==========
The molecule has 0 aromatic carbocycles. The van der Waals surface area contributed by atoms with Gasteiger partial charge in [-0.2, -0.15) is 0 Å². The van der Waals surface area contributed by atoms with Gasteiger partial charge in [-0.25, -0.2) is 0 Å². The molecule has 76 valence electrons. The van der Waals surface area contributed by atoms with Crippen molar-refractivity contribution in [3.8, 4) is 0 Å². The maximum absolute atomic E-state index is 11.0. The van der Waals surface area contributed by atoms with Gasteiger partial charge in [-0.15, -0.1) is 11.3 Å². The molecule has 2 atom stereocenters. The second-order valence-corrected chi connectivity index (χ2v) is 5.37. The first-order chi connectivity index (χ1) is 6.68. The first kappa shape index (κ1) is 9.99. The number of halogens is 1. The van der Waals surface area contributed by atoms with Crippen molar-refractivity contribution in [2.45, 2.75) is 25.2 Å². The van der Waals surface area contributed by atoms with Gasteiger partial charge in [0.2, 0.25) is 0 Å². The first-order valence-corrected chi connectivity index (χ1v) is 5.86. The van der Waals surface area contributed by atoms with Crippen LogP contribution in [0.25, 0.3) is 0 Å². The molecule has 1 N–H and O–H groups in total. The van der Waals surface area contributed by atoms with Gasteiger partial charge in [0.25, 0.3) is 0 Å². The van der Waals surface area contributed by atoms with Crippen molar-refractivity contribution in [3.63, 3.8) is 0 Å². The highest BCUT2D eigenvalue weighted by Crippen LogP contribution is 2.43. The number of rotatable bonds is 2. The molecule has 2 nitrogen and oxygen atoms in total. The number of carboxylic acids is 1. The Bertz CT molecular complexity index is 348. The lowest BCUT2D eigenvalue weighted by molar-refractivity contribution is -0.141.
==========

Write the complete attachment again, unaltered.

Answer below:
The molecule has 0 aromatic carbocycles. The van der Waals surface area contributed by atoms with Gasteiger partial charge in [-0.2, -0.15) is 0 Å². The van der Waals surface area contributed by atoms with Gasteiger partial charge in [-0.25, -0.2) is 0 Å². The molecule has 76 valence electrons. The van der Waals surface area contributed by atoms with Crippen molar-refractivity contribution in [3.8, 4) is 0 Å². The maximum absolute atomic E-state index is 11.0. The van der Waals surface area contributed by atoms with Gasteiger partial charge in [-0.15, -0.1) is 11.3 Å². The molecule has 2 atom stereocenters. The second-order valence-corrected chi connectivity index (χ2v) is 5.37. The first-order chi connectivity index (χ1) is 6.68. The first kappa shape index (κ1) is 9.99. The number of halogens is 1. The van der Waals surface area contributed by atoms with Crippen molar-refractivity contribution in [2.45, 2.75) is 25.2 Å². The van der Waals surface area contributed by atoms with Gasteiger partial charge in [0.2, 0.25) is 0 Å². The first-order valence-corrected chi connectivity index (χ1v) is 5.86. The van der Waals surface area contributed by atoms with Crippen LogP contribution in [0.25, 0.3) is 0 Å². The molecule has 1 N–H and O–H groups in total. The van der Waals surface area contributed by atoms with Gasteiger partial charge in [0.25, 0.3) is 0 Å². The van der Waals surface area contributed by atoms with Crippen molar-refractivity contribution in [3.63, 3.8) is 0 Å². The highest BCUT2D eigenvalue weighted by Crippen LogP contribution is 2.43. The number of rotatable bonds is 2. The molecule has 2 nitrogen and oxygen atoms in total. The number of carboxylic acids is 1. The Bertz CT molecular complexity index is 348. The lowest BCUT2D eigenvalue weighted by molar-refractivity contribution is -0.141.